Congressman Chris Collins Sends Letter Expressing Concern Regarding the Expedited Implementation of the Biometric Exit-Entry Program
Congressman Chris Collins (NY-27) has sent correspondence to Department of Homeland Security Secretary John Kelly expressing a deep concern regarding the expedited implementation of the biometric exit-entry system.
“Western New Yorkers and our economy rely heavily on the timely movement between Canada and the United States via the Peace Bridge,” said Congressman Chris Collins. “While keeping our communities safe is my number one priority, I want to ensure that before any agency implements the biometric exit-entry system fully, we examine all possible transportation impacts and take steps to alleviate any disruptions that may be created. Our southern and northern borders have different security issues and I hope those differences are taken into account.”
The biometric exit-entry program was requested by the 9/11 Commission to better track individuals traveling in and out of the country. However, its implementation has been delayed because of the significant logistical issues it could create. The issue has recently been raised because President Trump in his executive order on immigration states: “The Secretary of Homeland Security shall expedite the completion and implementation of a biometric entry-exit tracking system for all travelers to the United States, as recommended by the National Commission on Terrorist Attacks Upon the United States.”
In the letter, Congressman Collins writes, “I strongly support increased national security measures across our nation and commend President Trump for his swift action. However, I am concerned that an expedited implementation of this system will not take into consideration the differences in security interests at our northern and southern borders.”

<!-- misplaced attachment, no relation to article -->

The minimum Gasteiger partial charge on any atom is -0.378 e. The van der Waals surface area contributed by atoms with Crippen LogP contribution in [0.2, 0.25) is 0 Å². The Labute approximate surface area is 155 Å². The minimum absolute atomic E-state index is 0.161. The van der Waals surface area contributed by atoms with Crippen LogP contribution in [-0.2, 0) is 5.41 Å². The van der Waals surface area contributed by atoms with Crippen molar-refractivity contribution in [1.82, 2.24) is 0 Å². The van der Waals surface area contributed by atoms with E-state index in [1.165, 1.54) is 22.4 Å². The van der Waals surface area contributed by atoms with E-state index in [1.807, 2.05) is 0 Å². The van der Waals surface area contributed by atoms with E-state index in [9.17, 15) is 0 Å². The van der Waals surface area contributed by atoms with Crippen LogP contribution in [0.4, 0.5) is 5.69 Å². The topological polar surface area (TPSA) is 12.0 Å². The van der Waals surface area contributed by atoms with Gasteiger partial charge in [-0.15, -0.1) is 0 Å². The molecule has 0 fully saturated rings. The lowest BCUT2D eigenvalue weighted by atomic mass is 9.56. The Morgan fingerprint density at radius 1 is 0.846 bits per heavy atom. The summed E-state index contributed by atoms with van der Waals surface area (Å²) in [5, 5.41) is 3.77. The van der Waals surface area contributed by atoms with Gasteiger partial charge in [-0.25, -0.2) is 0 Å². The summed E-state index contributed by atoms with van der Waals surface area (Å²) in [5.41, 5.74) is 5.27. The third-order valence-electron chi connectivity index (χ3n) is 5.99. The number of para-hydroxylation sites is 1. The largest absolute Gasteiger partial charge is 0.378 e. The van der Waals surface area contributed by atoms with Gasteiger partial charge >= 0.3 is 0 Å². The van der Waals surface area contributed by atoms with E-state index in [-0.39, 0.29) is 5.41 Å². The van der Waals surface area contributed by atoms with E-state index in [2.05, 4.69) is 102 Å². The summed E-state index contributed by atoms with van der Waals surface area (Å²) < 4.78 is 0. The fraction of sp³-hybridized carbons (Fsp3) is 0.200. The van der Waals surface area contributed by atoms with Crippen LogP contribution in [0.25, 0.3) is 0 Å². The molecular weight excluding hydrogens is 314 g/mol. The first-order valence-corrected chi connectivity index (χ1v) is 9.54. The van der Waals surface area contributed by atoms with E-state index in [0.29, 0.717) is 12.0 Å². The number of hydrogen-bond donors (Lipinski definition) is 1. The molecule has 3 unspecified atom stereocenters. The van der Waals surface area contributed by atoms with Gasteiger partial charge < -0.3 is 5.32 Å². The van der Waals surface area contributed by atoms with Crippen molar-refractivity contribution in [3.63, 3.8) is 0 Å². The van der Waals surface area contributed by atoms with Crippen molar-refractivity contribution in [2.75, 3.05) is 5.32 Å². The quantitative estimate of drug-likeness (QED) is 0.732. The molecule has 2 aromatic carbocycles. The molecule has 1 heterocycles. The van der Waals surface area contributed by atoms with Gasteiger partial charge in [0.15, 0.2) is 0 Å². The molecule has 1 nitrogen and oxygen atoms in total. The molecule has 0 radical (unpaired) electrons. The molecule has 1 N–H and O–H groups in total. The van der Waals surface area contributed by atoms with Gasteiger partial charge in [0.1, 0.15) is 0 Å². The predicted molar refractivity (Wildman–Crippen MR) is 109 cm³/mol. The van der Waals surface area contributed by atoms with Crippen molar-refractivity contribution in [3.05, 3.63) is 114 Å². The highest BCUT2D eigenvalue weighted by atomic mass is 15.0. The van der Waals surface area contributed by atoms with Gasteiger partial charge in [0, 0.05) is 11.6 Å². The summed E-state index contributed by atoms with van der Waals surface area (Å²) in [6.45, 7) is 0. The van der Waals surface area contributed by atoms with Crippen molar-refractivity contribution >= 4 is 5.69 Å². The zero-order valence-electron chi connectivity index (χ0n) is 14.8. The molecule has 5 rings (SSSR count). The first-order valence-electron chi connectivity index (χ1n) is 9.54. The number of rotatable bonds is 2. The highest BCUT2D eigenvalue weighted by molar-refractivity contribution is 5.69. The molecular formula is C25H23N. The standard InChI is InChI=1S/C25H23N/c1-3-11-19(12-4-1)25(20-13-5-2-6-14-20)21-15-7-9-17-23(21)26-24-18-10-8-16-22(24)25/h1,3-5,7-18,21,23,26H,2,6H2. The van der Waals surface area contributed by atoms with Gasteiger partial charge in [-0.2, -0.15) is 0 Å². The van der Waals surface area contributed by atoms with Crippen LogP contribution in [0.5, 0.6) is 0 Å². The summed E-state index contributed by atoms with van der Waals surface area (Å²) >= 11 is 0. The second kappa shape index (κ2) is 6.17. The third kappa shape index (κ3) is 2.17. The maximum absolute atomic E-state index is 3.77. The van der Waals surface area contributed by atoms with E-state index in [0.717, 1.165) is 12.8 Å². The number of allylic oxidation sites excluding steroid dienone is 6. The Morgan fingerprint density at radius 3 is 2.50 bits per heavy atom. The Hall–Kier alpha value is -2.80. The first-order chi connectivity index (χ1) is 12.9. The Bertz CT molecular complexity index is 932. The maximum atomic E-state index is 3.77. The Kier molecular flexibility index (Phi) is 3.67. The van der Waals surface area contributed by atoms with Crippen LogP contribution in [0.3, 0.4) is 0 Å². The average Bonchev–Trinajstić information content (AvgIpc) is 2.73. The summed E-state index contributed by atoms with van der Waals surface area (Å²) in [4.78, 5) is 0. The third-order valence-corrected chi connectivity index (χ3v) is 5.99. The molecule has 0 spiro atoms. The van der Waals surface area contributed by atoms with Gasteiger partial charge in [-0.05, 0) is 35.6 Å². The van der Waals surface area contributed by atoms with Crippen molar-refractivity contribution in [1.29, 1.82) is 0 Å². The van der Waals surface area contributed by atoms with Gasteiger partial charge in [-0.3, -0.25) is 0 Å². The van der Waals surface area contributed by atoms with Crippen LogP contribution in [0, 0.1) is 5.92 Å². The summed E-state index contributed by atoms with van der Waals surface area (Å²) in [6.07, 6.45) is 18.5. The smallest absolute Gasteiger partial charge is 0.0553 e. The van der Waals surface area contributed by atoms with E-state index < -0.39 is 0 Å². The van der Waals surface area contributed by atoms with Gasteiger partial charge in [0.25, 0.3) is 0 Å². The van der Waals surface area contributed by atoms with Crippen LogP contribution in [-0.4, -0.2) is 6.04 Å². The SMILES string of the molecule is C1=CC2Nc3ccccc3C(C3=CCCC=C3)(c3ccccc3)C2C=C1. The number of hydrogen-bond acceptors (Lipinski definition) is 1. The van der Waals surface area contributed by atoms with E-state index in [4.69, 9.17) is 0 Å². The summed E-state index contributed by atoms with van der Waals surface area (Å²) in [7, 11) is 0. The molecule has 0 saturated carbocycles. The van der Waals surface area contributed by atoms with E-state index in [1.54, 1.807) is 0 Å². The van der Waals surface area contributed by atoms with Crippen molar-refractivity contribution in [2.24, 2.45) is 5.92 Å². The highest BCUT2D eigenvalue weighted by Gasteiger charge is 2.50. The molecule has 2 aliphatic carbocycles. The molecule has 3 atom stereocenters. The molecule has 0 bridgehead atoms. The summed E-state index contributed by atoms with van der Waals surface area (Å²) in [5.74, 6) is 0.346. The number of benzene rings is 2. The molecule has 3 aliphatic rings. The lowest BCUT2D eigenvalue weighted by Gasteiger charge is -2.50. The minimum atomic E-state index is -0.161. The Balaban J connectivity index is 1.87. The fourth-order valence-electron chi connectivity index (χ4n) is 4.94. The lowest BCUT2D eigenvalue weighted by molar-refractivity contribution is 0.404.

Furthermore, he urges Secretary Kelly “to carefully consider the wide-spread impacts implementation of a biometric entry-exit system would have on our northern border.”
Congressman Collins previously introduced an amendment in 2015 requiring a pilot program be implemented before a full scale implementation of the biometric exit-entry program to avoid any major commerce and travel disruptions.
Full text of the letter can be seen here or read below.
February 2, 2017
The Honorable John Kelly
Secretary of Homeland Security
245 Murray Lane SW
Washington, D.C. 20528
Dear Secretary Kelly:
I am writing to express my concern regarding expedited implementation of the national Biometric Entry-Exit Tracking System outlined in Section 7 of the President’s Executive Order entitled “Protecting the Nation from Foreign Terrorists Entry into the United States.” This order calls for “implementation of a biometric entry-exit tracking system for all travelers to the United States,” which would impact travelers at both our southern and northern borders equally.
I strongly support increased national security measures across our nation and commend President Trump for his swift action. However, I am concerned that an expedited implementation of this system will not take into consideration the differences in security interests at our northern and southern borders. As demonstrated by the President’s Executive Order entitled “Border Security and Immigration Enforcement Improvements,” which mandates the construction of a physical wall on the southern border, the U.S. border with Mexico is significantly more vulnerable to illegal immigration than the border with Canada.
Additionally, the facilitation of ease of access between the U.S. and Canada is vital to many local economies, especially those in Western New York. It is undeniable that the economies of New York State and Canada are linked. The border crossings in New York facilitate over $30 billion in bilateral trade between the state and Canada annually, and Canadian tourists spend over $1.6 billion in New York each year.
Biometric entry-exit scanning at our northern border would significantly delay the daily commutes of hard-working Americans and Canadians and cause undue burdens on trade. Additional screening at the northern border would also surpass the current capabilities of many of our border facilities. This system would particularly hinder progress across the Peace, Queenston-Lewiston, and Rainbow Bridges in Western New York, which facilitate international travel for millions annually.
Thank you for your time and consideration. I urge you to carefully consider the wide-spread impacts implementation of a biometric entry-exit system would have on our northern border.
Member of Congress